So how do you fit multiple scales on a single excel chart? No, we are not referring about the primary and secondary scales on an Excel chart here, we are talking about adding a customized scale for each category in the chart.
Take for example the receipts portion of the U.S. federal budget – a data set with multiple categories such as individual income, social security, excise, estate and other taxes & duties.
Now while all these categories pertain to the same universe and are equally important in their own right, the quantum of each category may differ from others in terms of sheer magnitude. So for example while the receipts from the individual income tax might be $ 1,100 billion in a particular year, the corresponding figure for the estate & gift tax might only be $ 26 billion.
If you put compare both these data points using a single chart scale, it does not really help the reader appreciate the size and the magnitude of change for the smaller data points. Using a log scale is an option worth using in many cases but the log scale does suffer from two shortcomings:
a) Log scales do not lend themselves to easy comprehension.
b) When the difference in size of two data points is disproportionately large, a log scale may not always help.
So what about a chart with customized scales for each category – something like the one shown below. Methinks that a piece of beauty right there. (If you don’t agree with me, go away and don’t come back …. ever )
So open up your spreadsheets and put on your thinkers cap ’cause ladies and gentlemen we are going to ….
Make a Multiple Scale Chart in Excel
The data comes first, each and every time. So let’s generate the data grid for the chart. If you look at it carefully, a number of series have been generated. You can broadly classify them into three groups – the first that help us plot the actual data points, the second that help us plot the scales and the third ones that we use for the legend. The X and Y values for the actual plot values can be structured using formulas so that they fall between 0 and 10 (or any other scale that one may choose to use). (The trick here is to have them converted to a common scale).
Now let’s draw a simple XY chart. Each row will have to be added as a series and has a name, X and Y values. Typically if our original data set had X data points, we would have to plot an additional of 2X the number of series for the labels for the chart scales. (Essentially the highlighted portion gets converted to individual series of the XY chart.)
In order to hide the last two points (we will use them later in the legend), we adjust the vertical scale to start at zero. Since the last two points has a Y-value of -1, the sink below the X-axis. To do this, right click on the chart axis and pick ‘Format Axis’ and then set the minimum value to 0. While at it, we can also adjust the maximum value of the horizontal scale (X-Axis) and set it to 10. This way the rightmost points align up nicely against the secondary vertical axis. We can obviously the values set of whichever level one wants – in this case we simply picked up the ones which work for us.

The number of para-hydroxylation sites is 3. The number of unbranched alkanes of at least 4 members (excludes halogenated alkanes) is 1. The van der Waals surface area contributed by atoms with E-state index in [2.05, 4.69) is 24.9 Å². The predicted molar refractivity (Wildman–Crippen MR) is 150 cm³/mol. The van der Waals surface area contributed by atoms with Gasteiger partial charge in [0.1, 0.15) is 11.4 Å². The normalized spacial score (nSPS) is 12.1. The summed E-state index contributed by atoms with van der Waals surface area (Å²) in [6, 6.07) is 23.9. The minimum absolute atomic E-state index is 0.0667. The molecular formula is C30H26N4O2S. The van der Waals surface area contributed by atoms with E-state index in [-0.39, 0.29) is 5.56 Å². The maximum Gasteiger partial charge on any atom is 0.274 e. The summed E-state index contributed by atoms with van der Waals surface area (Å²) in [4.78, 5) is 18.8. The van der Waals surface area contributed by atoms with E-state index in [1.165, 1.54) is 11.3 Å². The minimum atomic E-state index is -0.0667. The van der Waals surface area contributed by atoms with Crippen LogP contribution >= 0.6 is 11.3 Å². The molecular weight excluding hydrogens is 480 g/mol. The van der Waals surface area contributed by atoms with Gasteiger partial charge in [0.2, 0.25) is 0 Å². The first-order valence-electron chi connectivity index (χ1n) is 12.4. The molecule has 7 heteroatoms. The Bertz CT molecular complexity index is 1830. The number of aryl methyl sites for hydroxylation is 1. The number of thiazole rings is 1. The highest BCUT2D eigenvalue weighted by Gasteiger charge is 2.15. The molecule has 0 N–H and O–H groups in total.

Adding Scales to the Chart
Let’s turn on the labels. Right click on any point and select ‘Format Data Series’ (Excel 2003) or ‘Format Data Labels’ (Excel 2010). Once you have the labels turned on for the first point, simply use the repeat key (F4) to carry out the same operation on all the other points. Once all the points have been turned on, you will notice that they would typically be positioned towards the right of the point. For the left scale and the first data series, you can have them positioned towards the left (right clicking the first point and on the ‘Alignment’ tab change the orientation to left).
Add Legend To the Chart
Turn on the legend. By default, you will see a number of entries in the legend and we definately don’t need all of them. The only ones of use are the last two. So one by one, place two slow clicks on each of the legend entries and press the delete key.
Once you have reached this point, take a break. Close your eyes for a while. Imagine a good looking girl / guy walking upto, staring deep into your eyes and and complementing you … on your Excel skills
Ok time to wake up and move onto the formatting the chart’s scales. One by one, hide the points on both the vertical scales. That way only the labels remain visible. Now for the interesting part. We can convert the horizontal chart scale (X-Axis) to show ‘min’ and ‘max’ strings rather than values from from 0 to 10. How. Simple. You can use custom format to change the original scale on the X-axis of the chart to show any text /string that you want based on the specified criteria. In our case, the X-axis has a scale that goes from 0 to 10. So writing a custom format string like:
converts a value of 0 on the scale to “Min’ and a value of 10 on the scale to “Max”. The remaining values on the scale are now all hidden.
The end result of all the tinkering is that we have a chart that looks pretty much how we wanted it to be. As you can see, each category in the chart now has a customized scale of its own. From this point, its just a short hop to adding the chart title (of course), coloring gridlines and generally taking care of the placements.
You can download a copy of the chart with multiple scales here or click on the button below
With Excel, it’s easy !!!